@Ingo: If a piece of code can handle 500,000 records on the old JVM but a new JVM which increased that limit to 1,000,000, having the code still run on the old JVM would be a good thing. If, however, code written for the new JVM could handle 1,000,000 records but on the old JVM it would die if given more than 213, having the code be "compatible" with the old JVM may not be such a good thing. I would think the best way to go would be to have it be a new language feature and specify that code which uses it will require the new compiler and JVM.
Apr
7
comment S.O.L.I.D., avoiding anemic domains, dependency injection?
...get recorded from a fictitious "Unowned vehicle tax credit" person, so that as of the time of sale the tax liability will be either zero or thirty days, regardless of how long the vehicle had been unowned.
Apr
7
comment S.O.L.I.D., avoiding anemic domains, dependency injection?
I think the vehicle itself should record the taxes paid for it, and individuals should record taxes paid for all their vehicles. A tax code could be written so that if the tax on a car is paid June 1 and it is sold on June 10, the new owner might become liable for the tax on June 10, July 1, or July 10 (and even if it's presently one way it could change). If the 30-day rule is constant for the car even through ownership changes, but cars that are owed by nobody can't pay taxes, then I would suggest that when a car which had been unowned for 30 or more days is purchased, a tax payment...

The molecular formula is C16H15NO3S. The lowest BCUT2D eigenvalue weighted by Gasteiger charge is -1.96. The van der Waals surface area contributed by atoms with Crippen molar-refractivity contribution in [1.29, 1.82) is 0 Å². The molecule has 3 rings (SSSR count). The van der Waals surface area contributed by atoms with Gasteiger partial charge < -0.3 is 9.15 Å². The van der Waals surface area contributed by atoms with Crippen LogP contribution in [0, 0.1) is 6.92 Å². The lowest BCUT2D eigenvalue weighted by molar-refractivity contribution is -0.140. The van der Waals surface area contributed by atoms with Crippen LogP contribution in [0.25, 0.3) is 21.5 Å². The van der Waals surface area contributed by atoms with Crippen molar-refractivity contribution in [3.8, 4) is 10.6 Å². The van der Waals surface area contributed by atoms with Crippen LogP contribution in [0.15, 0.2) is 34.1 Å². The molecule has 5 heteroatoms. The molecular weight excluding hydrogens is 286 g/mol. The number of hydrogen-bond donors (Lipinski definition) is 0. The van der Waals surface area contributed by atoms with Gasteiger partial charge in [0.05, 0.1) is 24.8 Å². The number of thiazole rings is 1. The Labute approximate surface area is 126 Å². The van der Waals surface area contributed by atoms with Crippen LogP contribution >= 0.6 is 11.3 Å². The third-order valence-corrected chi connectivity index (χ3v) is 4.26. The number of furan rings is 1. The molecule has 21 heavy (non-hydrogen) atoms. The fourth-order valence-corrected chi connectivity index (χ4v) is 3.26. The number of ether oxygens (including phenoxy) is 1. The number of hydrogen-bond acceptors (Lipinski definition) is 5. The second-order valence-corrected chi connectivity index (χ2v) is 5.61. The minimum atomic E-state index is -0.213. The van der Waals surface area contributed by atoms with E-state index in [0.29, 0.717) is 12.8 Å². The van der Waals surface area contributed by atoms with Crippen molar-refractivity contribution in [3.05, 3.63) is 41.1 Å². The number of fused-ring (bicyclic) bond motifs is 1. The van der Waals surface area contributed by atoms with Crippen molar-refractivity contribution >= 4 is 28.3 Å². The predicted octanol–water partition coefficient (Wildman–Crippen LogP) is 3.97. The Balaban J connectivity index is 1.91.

Apr
7
comment When there's no TCO, when to worry about blowing the stack?
@Ingo: The proper way to support tail-call invocation would be with a special "tail return" syntax, which would inform the compiler that tail-call invocation is semantically required. While a compiler could easily identify cases where tail-call invocation could work (if code doesn't happen to care about stack traces) code which relies upon it but doesn't specify it would be brittle, since a change which precluded that optimization wouldn't generate an error but would yield code which would crash with large data sets (but still work with small ones).